1. That I’m so lucky to eat for a living
2. Are all my meals free?
It’s my principle to always answer email, so some of you reading this may already know what I’m about to tell everyone else. Consider this a “behind-the-scenes” look at the life of a Food Editor.
Yes, I do love what I do. I think it’s rare for a person to be paid to do something he/she loves, and not see it as a job. I’m also fortunate that I get to lock in my passion for food with my job; it’s a dream, I tell you. Add to that the fact that I work with some of the brightest, most talented, and nicest people in this industry.
No, not all my meals are free; I generally prefer to pay my way, unless I’m out on a date with my husband. (Heh heh). Seriously though, only a small number of my meals are “on the house,” so to speak, which suits me just fine. I take great pride in telling the truth to GetAsia readers about whether or not a place is worth their time and money as well as what dishes are good there. It takes out a lot of the guesswork in what to order, and you avoid ordering the “wrong thing.” Also, I hate it when I get so hyped up about a restaurant after reading its review. I weave my way through traffic to get there, and then get so disappointed with the place. That’s the pits, I think. Therefore, you can be assured that everything I write is free from BS.
Customer, not critic
I’m not sure about the MO (modus operandi) of other food writers, but I generally don’t like to announce my presence when I’m featuring/reviewing a restaurant. When the manager or servers know I’m planning to write about them, they tend to hover ”“ that is, they always have their eye on me and I’m always being asked how I like my food. I prefer being just like the average diner and getting the same kind of service. That way, I know exactly how patrons will be treated and how the meal will be served. Food writers get the best service and the largest portions, and I think every customer who walks into a restaurant should also be treated that way. It’s all about service ”“ customer service.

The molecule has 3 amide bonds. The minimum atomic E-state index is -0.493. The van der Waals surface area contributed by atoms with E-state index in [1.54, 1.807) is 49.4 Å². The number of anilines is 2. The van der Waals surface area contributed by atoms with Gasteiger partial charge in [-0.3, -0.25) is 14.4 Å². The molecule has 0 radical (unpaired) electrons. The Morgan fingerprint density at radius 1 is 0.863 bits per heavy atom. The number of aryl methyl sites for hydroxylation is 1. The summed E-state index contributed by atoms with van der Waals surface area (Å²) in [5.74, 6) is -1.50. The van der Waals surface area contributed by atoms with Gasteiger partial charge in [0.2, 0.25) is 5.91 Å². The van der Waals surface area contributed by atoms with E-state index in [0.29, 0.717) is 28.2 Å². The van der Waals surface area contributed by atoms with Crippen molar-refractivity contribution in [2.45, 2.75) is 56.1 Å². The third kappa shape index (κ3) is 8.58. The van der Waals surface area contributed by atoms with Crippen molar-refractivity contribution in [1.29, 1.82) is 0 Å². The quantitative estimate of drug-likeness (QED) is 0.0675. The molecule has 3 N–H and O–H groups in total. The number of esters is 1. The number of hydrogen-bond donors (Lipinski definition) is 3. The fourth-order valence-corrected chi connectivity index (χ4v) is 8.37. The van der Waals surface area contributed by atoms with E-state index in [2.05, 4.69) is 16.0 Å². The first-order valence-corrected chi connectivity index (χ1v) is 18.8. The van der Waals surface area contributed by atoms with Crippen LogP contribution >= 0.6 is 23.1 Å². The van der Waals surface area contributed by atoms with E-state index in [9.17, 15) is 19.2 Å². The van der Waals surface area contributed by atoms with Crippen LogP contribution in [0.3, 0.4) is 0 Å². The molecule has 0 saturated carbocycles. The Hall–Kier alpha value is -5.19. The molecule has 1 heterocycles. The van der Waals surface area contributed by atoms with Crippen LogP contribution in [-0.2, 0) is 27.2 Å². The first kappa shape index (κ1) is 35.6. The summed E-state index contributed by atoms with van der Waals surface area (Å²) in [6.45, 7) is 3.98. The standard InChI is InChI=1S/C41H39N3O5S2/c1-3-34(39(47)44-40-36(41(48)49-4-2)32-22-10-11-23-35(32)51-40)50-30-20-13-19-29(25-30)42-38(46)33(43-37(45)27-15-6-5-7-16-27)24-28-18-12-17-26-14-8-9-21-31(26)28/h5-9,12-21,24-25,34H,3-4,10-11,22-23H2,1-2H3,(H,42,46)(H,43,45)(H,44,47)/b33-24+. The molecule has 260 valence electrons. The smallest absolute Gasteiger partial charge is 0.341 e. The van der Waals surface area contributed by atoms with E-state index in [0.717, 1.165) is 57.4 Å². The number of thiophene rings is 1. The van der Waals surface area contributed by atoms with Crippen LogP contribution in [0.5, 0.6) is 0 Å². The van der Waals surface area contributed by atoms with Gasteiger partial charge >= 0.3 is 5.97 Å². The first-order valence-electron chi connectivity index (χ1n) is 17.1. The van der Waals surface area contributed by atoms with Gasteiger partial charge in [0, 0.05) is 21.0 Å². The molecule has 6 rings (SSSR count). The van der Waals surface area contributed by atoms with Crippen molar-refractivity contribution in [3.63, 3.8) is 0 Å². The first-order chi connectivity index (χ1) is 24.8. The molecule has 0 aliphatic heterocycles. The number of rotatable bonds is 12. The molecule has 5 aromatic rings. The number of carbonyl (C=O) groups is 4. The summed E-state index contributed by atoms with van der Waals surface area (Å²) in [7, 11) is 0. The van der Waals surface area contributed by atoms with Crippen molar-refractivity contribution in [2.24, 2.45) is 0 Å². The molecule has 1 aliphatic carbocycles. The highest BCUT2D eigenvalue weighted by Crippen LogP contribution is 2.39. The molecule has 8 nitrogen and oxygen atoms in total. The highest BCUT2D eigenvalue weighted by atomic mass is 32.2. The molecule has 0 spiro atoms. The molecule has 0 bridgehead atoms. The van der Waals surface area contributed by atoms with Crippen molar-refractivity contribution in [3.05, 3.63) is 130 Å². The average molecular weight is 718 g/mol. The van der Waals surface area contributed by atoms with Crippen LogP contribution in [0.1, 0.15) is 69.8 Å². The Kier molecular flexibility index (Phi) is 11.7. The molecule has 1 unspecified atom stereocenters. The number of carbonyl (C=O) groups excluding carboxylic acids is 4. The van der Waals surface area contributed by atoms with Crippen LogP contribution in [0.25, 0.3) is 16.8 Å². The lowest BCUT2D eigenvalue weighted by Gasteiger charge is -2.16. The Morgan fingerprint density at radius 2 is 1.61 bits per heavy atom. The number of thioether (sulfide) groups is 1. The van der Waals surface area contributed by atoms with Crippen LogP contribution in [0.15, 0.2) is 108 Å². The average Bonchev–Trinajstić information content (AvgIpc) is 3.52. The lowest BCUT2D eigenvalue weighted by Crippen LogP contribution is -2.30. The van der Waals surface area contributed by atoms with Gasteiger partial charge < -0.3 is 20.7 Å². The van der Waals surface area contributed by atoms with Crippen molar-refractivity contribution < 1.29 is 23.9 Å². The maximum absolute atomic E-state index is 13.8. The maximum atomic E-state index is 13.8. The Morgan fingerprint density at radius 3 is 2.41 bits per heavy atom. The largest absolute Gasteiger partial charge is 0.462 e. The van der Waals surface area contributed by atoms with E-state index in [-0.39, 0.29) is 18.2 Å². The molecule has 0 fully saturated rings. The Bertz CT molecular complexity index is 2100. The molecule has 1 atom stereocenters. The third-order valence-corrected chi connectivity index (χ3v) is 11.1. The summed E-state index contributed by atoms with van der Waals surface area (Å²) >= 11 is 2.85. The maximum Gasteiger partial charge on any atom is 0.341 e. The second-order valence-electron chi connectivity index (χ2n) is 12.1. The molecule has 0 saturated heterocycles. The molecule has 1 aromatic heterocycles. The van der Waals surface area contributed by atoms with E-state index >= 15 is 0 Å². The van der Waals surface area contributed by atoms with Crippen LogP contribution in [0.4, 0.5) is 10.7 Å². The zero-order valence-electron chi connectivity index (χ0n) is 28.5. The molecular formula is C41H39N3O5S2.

A few days ago, someone tells me, “Wow, since you’re a food writer, you must really be critical of what you eat, huh?” Let me put it this way. My reason for going to restaurants is just like everybody else’s ”“ I want to enjoy the food and the ambience that the place can offer. I have great respect and admiration for restaurateurs. It’s no joke to put up your own place and deal with the little headaches attached to it. My purpose for doing what I do is letting people know just what they can expect from a particular place, be it positive or negative.
While my life as a food editor is mostly all roses, there are some down sides. Believe it or not, there are some restaurants that don’t want to be written about. Don’t ask me why because I still don’t know. Some places also don’t want me to take pictures, which of course is impossible because how can an article titillate and tease without visual aids? Then there are some restaurants that insist I send a proposal letter to their head office outlining my reasons for wanting to feature them as well as my game plan. Good lord, this is an article, not a plan of attack! Grrr. Don’t people want the publicity?
But my complaints are small, compared to the joy that being a food editor brings to me: the email from readers, being on a first name basis with some chefs, knowing juicy tidbits about some restaurants – such as plans for a new menu, and of course, getting paid to eat and write about it.
Sigh. It’s a great job and someone has to do it.